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Savannah VOICE Festival wants to move ‘Heaven and Earth’
Co-founder Maria Zouves talks details on 2019 season
Outreach coordinator Chad Sonka with Savannah Arts students.

Savannah VOICE Festival 2019 @Westin Savannah Harbor Resort

August 3-25, 2019

Tickets, times, and repertoire available at

THIS YEAR'S Savannah VOICE Festival season, which starts August 3, promises a diverse and exciting offering of opera, musical theater, and pop.

This year’s unique season is titled ‘Heaven and Earth,’ and celebrates “the two realms in which we live, with shows about what’s beyond our physical nature as well as the earthly temptations of our humanity,” according to a press release.

It will be the festival’s seventh year partnering with the Westin Savannah Harbor as their venue.

Ahead of the launch of the three-week season, we spoke to co-founder Maria Zouves.

For those unfamiliar with VOICE Festival, explain what it’s all about.

Zouves: The thing about the festival that is so hard to say in an elevator pitch is that it’s not one thing. It’s a combination of things. The best way to describe it is that we serve the general good of vocal arts. That means training singers from high school level on up through professional career, to audience development, to music development. We’re now writing our own opera. We’ve been saying lately that our capillaries are growing!

Now we have a new partnership with Hospice Savannah, working on music therapy. We have a memorandum of understanding with the Chatham County school systems. Our training programs are now seeing this wonderful evolution of the artists, who were with us 19 years ago, coming back as professional artists to star in our operas. It’s a one stop shop.

What’s the idea behind this year’s theme? I know there are some new and exciting elements this time around.

Zouves: I love the theme—it’s ‘Heaven and Earth.’ It’s kind of easy to see why we came up with that. Often times what I’ll do is I’ll look at artists we have who we’re nurturing. With deciding to do “The Little Prince” about basically this spaceman who comes down to earth, to “Dialogues of the Carmelites,” all the way to “I Pagliacci”—which is about earthy delights and temptations—you’ve got this duality of who we are as humans. We’re spiritual and yet we’re a slave to our desires. And I thought, “Well, it is heaven and earth.” This is who we are. As singers, we’re the embodiment of our art and then you have the physicality of singing.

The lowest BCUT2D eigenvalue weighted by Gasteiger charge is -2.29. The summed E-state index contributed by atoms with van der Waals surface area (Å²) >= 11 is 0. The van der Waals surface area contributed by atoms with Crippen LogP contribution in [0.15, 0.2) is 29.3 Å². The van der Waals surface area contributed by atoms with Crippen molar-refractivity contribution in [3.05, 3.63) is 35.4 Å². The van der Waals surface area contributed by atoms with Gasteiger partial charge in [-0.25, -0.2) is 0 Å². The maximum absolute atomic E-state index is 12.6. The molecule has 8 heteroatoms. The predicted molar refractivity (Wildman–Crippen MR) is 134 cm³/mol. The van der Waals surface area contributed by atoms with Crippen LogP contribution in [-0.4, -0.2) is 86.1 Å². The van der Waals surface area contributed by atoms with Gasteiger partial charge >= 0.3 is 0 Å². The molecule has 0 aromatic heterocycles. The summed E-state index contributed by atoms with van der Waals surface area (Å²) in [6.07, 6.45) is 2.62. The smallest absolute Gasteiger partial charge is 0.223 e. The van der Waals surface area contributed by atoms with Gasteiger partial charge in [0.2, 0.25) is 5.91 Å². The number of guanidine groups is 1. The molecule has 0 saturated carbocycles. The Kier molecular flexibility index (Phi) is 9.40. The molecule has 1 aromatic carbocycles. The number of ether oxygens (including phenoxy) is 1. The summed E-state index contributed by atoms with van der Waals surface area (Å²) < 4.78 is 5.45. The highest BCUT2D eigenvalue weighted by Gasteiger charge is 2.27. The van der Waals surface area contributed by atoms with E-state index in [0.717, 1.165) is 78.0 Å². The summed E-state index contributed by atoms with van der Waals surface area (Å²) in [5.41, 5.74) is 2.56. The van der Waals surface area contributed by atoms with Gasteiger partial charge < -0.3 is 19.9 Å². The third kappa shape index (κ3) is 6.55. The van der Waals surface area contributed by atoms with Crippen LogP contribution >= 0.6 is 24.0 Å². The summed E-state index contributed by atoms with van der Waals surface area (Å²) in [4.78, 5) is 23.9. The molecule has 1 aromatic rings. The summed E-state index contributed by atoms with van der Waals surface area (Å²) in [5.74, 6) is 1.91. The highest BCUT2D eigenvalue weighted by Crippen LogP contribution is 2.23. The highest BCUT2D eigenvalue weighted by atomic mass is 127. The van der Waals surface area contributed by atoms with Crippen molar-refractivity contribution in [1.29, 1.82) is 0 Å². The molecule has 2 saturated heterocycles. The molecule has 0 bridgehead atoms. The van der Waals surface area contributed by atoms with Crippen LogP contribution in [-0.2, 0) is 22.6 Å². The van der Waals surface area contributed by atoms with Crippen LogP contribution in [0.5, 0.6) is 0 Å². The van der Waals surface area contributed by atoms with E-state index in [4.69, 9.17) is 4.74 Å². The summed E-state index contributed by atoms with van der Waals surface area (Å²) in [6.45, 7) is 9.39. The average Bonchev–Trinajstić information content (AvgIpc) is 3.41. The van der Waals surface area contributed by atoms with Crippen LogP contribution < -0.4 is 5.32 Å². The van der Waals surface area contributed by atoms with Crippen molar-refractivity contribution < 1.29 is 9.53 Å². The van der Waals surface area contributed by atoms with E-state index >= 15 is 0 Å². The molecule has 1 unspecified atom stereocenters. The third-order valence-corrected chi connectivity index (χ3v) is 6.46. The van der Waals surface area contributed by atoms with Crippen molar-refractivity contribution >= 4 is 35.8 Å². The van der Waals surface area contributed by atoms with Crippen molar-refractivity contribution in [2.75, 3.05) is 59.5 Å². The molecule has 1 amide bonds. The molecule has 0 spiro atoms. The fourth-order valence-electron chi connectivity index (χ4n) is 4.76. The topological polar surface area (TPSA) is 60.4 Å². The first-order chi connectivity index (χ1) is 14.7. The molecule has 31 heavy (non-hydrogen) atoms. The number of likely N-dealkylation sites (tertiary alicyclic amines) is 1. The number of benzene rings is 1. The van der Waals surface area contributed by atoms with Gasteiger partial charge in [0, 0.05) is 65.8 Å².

So on top of everything we’re doing, we’re holding a 5K! Why? Because sports and art are the same. All of this duality really lends itself to the theme.

That’s really amazing.

Zouves: We always have these talking points, and it’s like, “Okay, everybody. We’re here in this moment. Let’s be mindful of it. Let’s not look ahead, let’s not look behind. Let’s just be in this moment and make music, and give our audiences something to be excited about.” Not just the music on the stage, but the process.

We want our audiences to understand what it takes to make music. I think the world still says, “Well, don’t you just open your mouth and sing? Aren’t you just so lucky to have that talent?” But like anything we have, we have to cultivate it. The training is out of this world. We accept that Olympic athletes have to train, but we somehow don’t accept that with singing. And it’s the same. It’s not different!

There are some non-operatic elements in this year’s programming. A Frank Sinatra tribute, and a “Music of the 60s and 70s” show as well, to name just a couple. Tell me about that side of it.

Zouves: ‘Heaven and Earth’ is about the dichotomy, so you’ve got both spans. You take the rubber band and you pull it. We felt the music had to as well, so we’re going in a very esoteric direction with the operas. “Dialogues of the Carmelites” is about as sophisticated and emotional as you can get. The composer wanted it done in the language of the audience, so it’ll be in English. It’s very much about life and death. I thought, “This is perfect. We can swing that pendulum all the way in the other direction.”

We’re doing “Forever Plaid,” which is a review of the 1950s hits and barbershop pieces. It’s a fantastic show. And then you’ve got Frank Sinatra, and then the rock and roll 70s pieces. That’s a lot! I could do five years of just the 1970s and I wouldn’t run out of music. These singers are so diverse, so beautiful, and so talented. They love that repertoire.